I’d seen pictures of the Senanque Abbey lavender fields for months and knew this was a top spot for pictures and an obligatory stop on my road trip throughout the South of France. There are many lavender fields in the area, but nowhere else will you find a working monastery to add to the aesthetic of your photographs.
It wasn’t until I went through great pains to get there that I realized walking amongst the lavender is technically not allowed here. Nevertheless, seeing many others photographers in the field, I risked the reprimand and ventured in for a brief moment. I promise that no lavender was harmed in the making of this blog post.
Those wanting to photograph lavender generally without breaking any rules will be happy to know that you are free to explore and wander in most public places in France at any point in time, and you’ll find no shortage of them as you cruise throughout the area.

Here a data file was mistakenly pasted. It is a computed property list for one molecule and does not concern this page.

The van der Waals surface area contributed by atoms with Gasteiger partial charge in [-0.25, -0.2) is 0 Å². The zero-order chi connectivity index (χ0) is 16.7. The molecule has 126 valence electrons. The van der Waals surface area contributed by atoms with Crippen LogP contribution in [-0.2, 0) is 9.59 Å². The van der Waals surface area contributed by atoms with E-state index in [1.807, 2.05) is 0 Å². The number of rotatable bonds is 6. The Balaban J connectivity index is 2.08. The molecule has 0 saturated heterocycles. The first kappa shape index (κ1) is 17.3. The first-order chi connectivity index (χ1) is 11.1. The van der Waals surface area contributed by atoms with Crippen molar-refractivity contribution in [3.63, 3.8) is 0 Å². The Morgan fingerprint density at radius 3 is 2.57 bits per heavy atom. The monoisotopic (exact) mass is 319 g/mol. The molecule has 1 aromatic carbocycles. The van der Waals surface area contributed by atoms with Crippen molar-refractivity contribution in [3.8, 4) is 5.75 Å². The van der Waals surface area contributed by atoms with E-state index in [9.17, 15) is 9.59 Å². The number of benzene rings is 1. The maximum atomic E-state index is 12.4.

The Senanque Abbey is a special place, however, with church bells sounding in the background and natural atmosphere of tranquility. It was founded in 1148 and is still home to a small community of Cistercian monks.
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Here’s everything you need to know before visiting this idyllic location.
How to get to Senanque Abbey
You can easily access the Abbey on a half day trip from Arles or Avignon. If you’re coming from a little further, like Paris, take a train into the region and rent a car or take a tour from there. You can drive the D177 route for a scenic view, or take via D900 to go through Gordes.
While a lot of coach buses visit this place, I recommend that you rent a car if at all possible so that you can explore neighboring lavender fields and nearby points of interest without being restricted to a tour schedule and avoiding the swarms of people.
Taking photos at Senanque Abbey
I’ve had a friend fly a drone over this location, so drone regulations have not come into place here yet. At the time of my visit, there were dozens of people taking photos in the fields as well. It gets crowded after 10am when the coach buses start to arrive, so come early.